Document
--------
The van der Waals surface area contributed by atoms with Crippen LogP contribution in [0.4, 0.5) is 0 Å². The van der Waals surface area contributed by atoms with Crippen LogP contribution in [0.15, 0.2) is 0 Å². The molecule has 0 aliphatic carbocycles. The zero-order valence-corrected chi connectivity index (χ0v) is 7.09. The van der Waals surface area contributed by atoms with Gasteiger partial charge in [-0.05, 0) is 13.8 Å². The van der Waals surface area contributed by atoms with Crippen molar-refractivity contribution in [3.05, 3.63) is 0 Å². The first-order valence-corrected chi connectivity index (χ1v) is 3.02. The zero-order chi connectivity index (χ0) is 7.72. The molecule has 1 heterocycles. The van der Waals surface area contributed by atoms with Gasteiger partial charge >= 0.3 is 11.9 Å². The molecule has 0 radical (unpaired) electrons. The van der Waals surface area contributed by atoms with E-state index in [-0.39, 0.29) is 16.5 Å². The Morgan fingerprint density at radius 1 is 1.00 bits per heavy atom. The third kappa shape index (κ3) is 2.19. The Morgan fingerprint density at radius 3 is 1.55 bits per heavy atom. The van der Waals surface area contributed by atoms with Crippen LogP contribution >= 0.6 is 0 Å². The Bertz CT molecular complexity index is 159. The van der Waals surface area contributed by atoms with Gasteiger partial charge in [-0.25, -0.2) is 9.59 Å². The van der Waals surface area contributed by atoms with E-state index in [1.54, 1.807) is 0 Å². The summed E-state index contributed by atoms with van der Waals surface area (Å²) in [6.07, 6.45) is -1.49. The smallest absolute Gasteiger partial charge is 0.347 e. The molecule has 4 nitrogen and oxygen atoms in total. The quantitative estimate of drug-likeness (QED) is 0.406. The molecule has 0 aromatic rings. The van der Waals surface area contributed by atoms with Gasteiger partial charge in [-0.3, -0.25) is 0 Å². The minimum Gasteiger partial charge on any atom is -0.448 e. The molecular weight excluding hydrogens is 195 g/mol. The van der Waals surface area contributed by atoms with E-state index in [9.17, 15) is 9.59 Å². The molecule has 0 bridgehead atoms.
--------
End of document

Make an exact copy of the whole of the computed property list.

The van der Waals surface area contributed by atoms with Crippen LogP contribution in [0.4, 0.5) is 0 Å². The van der Waals surface area contributed by atoms with Crippen LogP contribution in [0.15, 0.2) is 0 Å². The molecule has 0 aliphatic carbocycles. The zero-order valence-corrected chi connectivity index (χ0v) is 7.09. The van der Waals surface area contributed by atoms with Gasteiger partial charge in [-0.05, 0) is 13.8 Å². The van der Waals surface area contributed by atoms with Crippen molar-refractivity contribution in [3.05, 3.63) is 0 Å². The first-order valence-corrected chi connectivity index (χ1v) is 3.02. The zero-order chi connectivity index (χ0) is 7.72. The molecule has 1 heterocycles. The van der Waals surface area contributed by atoms with Gasteiger partial charge >= 0.3 is 11.9 Å². The molecule has 0 radical (unpaired) electrons. The van der Waals surface area contributed by atoms with E-state index in [-0.39, 0.29) is 16.5 Å². The Morgan fingerprint density at radius 1 is 1.00 bits per heavy atom. The third kappa shape index (κ3) is 2.19. The Morgan fingerprint density at radius 3 is 1.55 bits per heavy atom. The van der Waals surface area contributed by atoms with Crippen LogP contribution >= 0.6 is 0 Å². The Bertz CT molecular complexity index is 159. The van der Waals surface area contributed by atoms with Gasteiger partial charge in [-0.25, -0.2) is 9.59 Å². The van der Waals surface area contributed by atoms with E-state index in [1.54, 1.807) is 0 Å². The summed E-state index contributed by atoms with van der Waals surface area (Å²) in [6.07, 6.45) is -1.49. The smallest absolute Gasteiger partial charge is 0.347 e. The molecule has 4 nitrogen and oxygen atoms in total. The quantitative estimate of drug-likeness (QED) is 0.406. The molecule has 0 aromatic rings. The van der Waals surface area contributed by atoms with Gasteiger partial charge in [-0.3, -0.25) is 0 Å². The minimum Gasteiger partial charge on any atom is -0.448 e. The molecular weight excluding hydrogens is 195 g/mol. The van der Waals surface area contributed by atoms with E-state index in [9.17, 15) is 9.59 Å². The molecule has 0 bridgehead atoms.